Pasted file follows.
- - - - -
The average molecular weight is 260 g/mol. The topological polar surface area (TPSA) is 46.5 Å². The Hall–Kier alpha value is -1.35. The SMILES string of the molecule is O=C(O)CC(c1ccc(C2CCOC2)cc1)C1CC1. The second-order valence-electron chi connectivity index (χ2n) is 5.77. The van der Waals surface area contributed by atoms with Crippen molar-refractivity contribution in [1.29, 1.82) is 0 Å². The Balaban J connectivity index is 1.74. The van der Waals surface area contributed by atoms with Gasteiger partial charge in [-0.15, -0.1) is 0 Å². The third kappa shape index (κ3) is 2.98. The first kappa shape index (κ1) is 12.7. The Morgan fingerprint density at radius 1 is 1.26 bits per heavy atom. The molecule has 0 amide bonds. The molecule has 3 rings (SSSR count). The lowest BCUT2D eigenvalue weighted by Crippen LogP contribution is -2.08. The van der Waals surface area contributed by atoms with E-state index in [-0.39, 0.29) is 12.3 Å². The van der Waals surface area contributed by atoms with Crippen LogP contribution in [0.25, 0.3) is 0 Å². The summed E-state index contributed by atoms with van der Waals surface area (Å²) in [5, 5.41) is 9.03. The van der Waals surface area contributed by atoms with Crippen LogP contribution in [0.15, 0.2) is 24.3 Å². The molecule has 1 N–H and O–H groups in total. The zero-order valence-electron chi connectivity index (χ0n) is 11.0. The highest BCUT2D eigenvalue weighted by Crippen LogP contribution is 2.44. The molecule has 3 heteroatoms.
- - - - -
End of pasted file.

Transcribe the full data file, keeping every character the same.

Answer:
The average molecular weight is 260 g/mol. The topological polar surface area (TPSA) is 46.5 Å². The Hall–Kier alpha value is -1.35. The SMILES string of the molecule is O=C(O)CC(c1ccc(C2CCOC2)cc1)C1CC1. The second-order valence-electron chi connectivity index (χ2n) is 5.77. The van der Waals surface area contributed by atoms with Crippen molar-refractivity contribution in [1.29, 1.82) is 0 Å². The Balaban J connectivity index is 1.74. The van der Waals surface area contributed by atoms with Gasteiger partial charge in [-0.15, -0.1) is 0 Å². The third kappa shape index (κ3) is 2.98. The first kappa shape index (κ1) is 12.7. The Morgan fingerprint density at radius 1 is 1.26 bits per heavy atom. The molecule has 0 amide bonds. The molecule has 3 rings (SSSR count). The lowest BCUT2D eigenvalue weighted by Crippen LogP contribution is -2.08. The van der Waals surface area contributed by atoms with E-state index in [-0.39, 0.29) is 12.3 Å². The van der Waals surface area contributed by atoms with Crippen LogP contribution in [0.25, 0.3) is 0 Å². The summed E-state index contributed by atoms with van der Waals surface area (Å²) in [5, 5.41) is 9.03. The van der Waals surface area contributed by atoms with Crippen LogP contribution in [0.15, 0.2) is 24.3 Å². The molecule has 1 N–H and O–H groups in total. The zero-order valence-electron chi connectivity index (χ0n) is 11.0. The highest BCUT2D eigenvalue weighted by Crippen LogP contribution is 2.44. The molecule has 3 heteroatoms.